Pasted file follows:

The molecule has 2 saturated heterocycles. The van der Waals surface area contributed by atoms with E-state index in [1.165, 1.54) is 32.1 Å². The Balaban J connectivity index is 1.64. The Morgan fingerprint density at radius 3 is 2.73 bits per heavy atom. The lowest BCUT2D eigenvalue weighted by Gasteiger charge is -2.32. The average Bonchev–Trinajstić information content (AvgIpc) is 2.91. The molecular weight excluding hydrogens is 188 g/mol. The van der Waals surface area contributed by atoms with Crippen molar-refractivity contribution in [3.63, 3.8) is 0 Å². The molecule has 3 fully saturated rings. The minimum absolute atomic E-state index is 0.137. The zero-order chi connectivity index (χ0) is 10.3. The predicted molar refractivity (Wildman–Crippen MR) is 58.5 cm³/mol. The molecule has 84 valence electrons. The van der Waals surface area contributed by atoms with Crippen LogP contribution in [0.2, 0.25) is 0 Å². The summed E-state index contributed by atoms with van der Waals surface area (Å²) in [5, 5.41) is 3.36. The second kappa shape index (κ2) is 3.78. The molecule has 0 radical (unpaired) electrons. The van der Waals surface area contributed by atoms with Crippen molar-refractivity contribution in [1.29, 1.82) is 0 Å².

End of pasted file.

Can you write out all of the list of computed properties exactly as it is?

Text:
The molecule has 2 saturated heterocycles. The van der Waals surface area contributed by atoms with E-state index in [1.165, 1.54) is 32.1 Å². The Balaban J connectivity index is 1.64. The Morgan fingerprint density at radius 3 is 2.73 bits per heavy atom. The lowest BCUT2D eigenvalue weighted by Gasteiger charge is -2.32. The average Bonchev–Trinajstić information content (AvgIpc) is 2.91. The molecular weight excluding hydrogens is 188 g/mol. The van der Waals surface area contributed by atoms with Crippen molar-refractivity contribution in [3.63, 3.8) is 0 Å². The molecule has 3 fully saturated rings. The minimum absolute atomic E-state index is 0.137. The zero-order chi connectivity index (χ0) is 10.3. The predicted molar refractivity (Wildman–Crippen MR) is 58.5 cm³/mol. The molecule has 84 valence electrons. The van der Waals surface area contributed by atoms with Crippen LogP contribution in [0.2, 0.25) is 0 Å². The summed E-state index contributed by atoms with van der Waals surface area (Å²) in [5, 5.41) is 3.36. The second kappa shape index (κ2) is 3.78. The molecule has 0 radical (unpaired) electrons. The van der Waals surface area contributed by atoms with Crippen molar-refractivity contribution in [1.29, 1.82) is 0 Å².